John Bradley's Saudi Arabia Exposed, based on the author's two and a half years of extensive travel as a journalist inside the country, shows how insecurity in Saudi Arabia challenges U.S.-Saudi relations today. Regional and ethnic tensions are potentially destabilizing for the ruling family. But more ominous in the long term for both Saudi and U.S. security interests are the pressures that result from the kingdom's high unemployment rates and large population of alienated and restless youth who, although attracted to U.S. technology and elements of U.S. culture, are also enamored of al Qaeda's anti-American ideology.

Bradley is at his best when he profiles common Saudis, juxtaposing their humanity with the brutality and profligacy of the Saudi regime. He humanizes liberal-minded men and women, particularly in the western region of Hejaz, where he spent most of his time. He also examines the plight of expatriates laboring under difficult conditions, courageous Shiites who challenge the religious orthodoxy, and even progressive members of the royal family.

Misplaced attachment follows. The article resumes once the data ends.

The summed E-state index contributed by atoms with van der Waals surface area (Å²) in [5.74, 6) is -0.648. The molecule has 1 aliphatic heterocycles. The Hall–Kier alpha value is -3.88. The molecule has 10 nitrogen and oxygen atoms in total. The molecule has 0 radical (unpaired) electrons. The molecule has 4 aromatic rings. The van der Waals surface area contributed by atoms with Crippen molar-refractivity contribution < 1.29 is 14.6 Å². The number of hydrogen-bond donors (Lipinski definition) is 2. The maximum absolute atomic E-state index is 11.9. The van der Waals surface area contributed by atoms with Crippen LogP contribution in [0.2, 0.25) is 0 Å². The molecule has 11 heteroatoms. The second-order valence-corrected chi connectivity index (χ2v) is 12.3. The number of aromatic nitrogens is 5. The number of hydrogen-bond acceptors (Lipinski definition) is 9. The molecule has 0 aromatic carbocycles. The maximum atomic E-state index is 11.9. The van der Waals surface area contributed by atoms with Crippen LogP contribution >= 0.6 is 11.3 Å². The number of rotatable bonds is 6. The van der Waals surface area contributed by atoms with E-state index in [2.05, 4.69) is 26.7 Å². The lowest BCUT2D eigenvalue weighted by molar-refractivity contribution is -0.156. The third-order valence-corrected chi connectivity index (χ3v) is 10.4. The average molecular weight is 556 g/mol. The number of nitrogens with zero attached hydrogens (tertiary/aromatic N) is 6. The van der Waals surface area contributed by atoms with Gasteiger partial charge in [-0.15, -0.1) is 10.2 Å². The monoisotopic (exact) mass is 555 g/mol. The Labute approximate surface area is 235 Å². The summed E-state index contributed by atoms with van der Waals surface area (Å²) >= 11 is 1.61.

Saudi Arabia Exposed brings to life the tensions between rulers and ruled, offering poignant evidence of widespread disillusionment with the royal family. Saudi rulers are responsible for much of this bitterness. They have long undermined a sense of belonging among their subjects. Rather than embracing diversity, which the kingdom has in great supply, the regime has relied on an austere religious ideology to enforce a narrow range of permissible behavior. Although Saudis are pious to varying degrees, most of them bristle at the often-suffocating hold of religious scholars and of those empowered to police and maintain the moral order. Many people even dislike being called Saudi, preferring to identify with their own communities and expressing cautious criticism against the government in the privacy of their homes. Without a coherent sense of nationhood, some have found solace in extremist political networks such as al Qaeda -- occasionally with catastrophic results for the United States and Saudi Arabia alike. Even those Saudis who do not embrace violent militancy are sensitive to al Qaeda's political message, particularly its dual attack on Saudi rulers and their U.S. allies.